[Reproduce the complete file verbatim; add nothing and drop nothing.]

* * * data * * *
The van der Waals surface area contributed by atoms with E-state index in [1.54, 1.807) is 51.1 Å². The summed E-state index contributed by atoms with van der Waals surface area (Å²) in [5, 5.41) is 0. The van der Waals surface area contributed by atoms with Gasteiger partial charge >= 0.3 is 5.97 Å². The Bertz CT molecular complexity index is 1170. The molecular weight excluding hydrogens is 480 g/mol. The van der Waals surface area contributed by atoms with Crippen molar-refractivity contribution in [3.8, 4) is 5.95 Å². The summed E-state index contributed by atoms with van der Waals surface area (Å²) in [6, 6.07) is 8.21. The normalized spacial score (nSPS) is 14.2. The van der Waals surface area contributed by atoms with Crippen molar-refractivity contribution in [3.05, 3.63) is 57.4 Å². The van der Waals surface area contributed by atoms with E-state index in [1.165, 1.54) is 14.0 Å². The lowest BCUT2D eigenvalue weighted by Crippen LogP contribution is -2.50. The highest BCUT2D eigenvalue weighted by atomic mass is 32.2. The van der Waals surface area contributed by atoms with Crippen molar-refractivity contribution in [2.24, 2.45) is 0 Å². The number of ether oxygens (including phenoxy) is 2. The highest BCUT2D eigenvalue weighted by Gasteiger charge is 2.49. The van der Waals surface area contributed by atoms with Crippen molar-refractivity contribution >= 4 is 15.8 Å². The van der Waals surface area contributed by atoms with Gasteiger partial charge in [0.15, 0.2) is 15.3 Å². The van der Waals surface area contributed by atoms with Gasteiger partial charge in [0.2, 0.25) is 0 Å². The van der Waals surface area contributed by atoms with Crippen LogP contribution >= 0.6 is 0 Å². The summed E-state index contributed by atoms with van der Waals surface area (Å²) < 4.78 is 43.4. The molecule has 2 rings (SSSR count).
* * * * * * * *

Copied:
The van der Waals surface area contributed by atoms with E-state index in [1.54, 1.807) is 51.1 Å². The summed E-state index contributed by atoms with van der Waals surface area (Å²) in [5, 5.41) is 0. The van der Waals surface area contributed by atoms with Gasteiger partial charge >= 0.3 is 5.97 Å². The Bertz CT molecular complexity index is 1170. The molecular weight excluding hydrogens is 480 g/mol. The van der Waals surface area contributed by atoms with Crippen molar-refractivity contribution in [3.8, 4) is 5.95 Å². The summed E-state index contributed by atoms with van der Waals surface area (Å²) in [6, 6.07) is 8.21. The normalized spacial score (nSPS) is 14.2. The van der Waals surface area contributed by atoms with Crippen molar-refractivity contribution in [3.05, 3.63) is 57.4 Å². The van der Waals surface area contributed by atoms with E-state index in [1.165, 1.54) is 14.0 Å². The lowest BCUT2D eigenvalue weighted by Crippen LogP contribution is -2.50. The highest BCUT2D eigenvalue weighted by atomic mass is 32.2. The van der Waals surface area contributed by atoms with Crippen molar-refractivity contribution in [2.24, 2.45) is 0 Å². The number of ether oxygens (including phenoxy) is 2. The highest BCUT2D eigenvalue weighted by Gasteiger charge is 2.49. The van der Waals surface area contributed by atoms with Crippen molar-refractivity contribution >= 4 is 15.8 Å². The van der Waals surface area contributed by atoms with Gasteiger partial charge in [0.15, 0.2) is 15.3 Å². The van der Waals surface area contributed by atoms with Gasteiger partial charge in [0.2, 0.25) is 0 Å². The van der Waals surface area contributed by atoms with Crippen LogP contribution >= 0.6 is 0 Å². The summed E-state index contributed by atoms with van der Waals surface area (Å²) < 4.78 is 43.4. The molecule has 2 rings (SSSR count).